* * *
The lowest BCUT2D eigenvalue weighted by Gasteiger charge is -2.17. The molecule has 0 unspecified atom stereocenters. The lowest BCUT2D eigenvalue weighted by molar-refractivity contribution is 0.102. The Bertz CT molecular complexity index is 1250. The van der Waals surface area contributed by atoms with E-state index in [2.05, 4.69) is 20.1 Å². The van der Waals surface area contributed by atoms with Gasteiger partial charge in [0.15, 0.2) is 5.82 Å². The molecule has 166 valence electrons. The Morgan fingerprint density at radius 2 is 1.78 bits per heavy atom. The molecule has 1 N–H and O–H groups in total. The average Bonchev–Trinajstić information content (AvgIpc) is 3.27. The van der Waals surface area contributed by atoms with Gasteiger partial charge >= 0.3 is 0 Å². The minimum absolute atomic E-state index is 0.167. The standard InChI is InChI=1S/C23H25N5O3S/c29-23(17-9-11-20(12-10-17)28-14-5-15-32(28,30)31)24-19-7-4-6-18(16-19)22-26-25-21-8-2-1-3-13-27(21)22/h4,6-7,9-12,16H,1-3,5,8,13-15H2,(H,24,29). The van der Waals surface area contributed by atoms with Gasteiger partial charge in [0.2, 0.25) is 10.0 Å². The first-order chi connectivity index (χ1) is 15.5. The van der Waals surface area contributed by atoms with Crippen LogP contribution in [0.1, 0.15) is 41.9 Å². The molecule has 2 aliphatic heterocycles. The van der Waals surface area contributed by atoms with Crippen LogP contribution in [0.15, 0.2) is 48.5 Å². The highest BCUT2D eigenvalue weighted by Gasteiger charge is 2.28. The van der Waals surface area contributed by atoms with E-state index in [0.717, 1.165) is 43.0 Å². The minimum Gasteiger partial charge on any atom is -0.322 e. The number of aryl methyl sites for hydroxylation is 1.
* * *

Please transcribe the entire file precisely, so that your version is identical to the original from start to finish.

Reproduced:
The lowest BCUT2D eigenvalue weighted by Gasteiger charge is -2.17. The molecule has 0 unspecified atom stereocenters. The lowest BCUT2D eigenvalue weighted by molar-refractivity contribution is 0.102. The Bertz CT molecular complexity index is 1250. The van der Waals surface area contributed by atoms with E-state index in [2.05, 4.69) is 20.1 Å². The van der Waals surface area contributed by atoms with Gasteiger partial charge in [0.15, 0.2) is 5.82 Å². The molecule has 166 valence electrons. The Morgan fingerprint density at radius 2 is 1.78 bits per heavy atom. The molecule has 1 N–H and O–H groups in total. The average Bonchev–Trinajstić information content (AvgIpc) is 3.27. The van der Waals surface area contributed by atoms with Gasteiger partial charge >= 0.3 is 0 Å². The minimum absolute atomic E-state index is 0.167. The standard InChI is InChI=1S/C23H25N5O3S/c29-23(17-9-11-20(12-10-17)28-14-5-15-32(28,30)31)24-19-7-4-6-18(16-19)22-26-25-21-8-2-1-3-13-27(21)22/h4,6-7,9-12,16H,1-3,5,8,13-15H2,(H,24,29). The van der Waals surface area contributed by atoms with Gasteiger partial charge in [0.2, 0.25) is 10.0 Å². The first-order chi connectivity index (χ1) is 15.5. The van der Waals surface area contributed by atoms with Crippen LogP contribution in [0.1, 0.15) is 41.9 Å². The molecule has 2 aliphatic heterocycles. The van der Waals surface area contributed by atoms with Crippen LogP contribution in [0.15, 0.2) is 48.5 Å². The highest BCUT2D eigenvalue weighted by Gasteiger charge is 2.28. The van der Waals surface area contributed by atoms with E-state index in [0.717, 1.165) is 43.0 Å². The minimum Gasteiger partial charge on any atom is -0.322 e. The number of aryl methyl sites for hydroxylation is 1.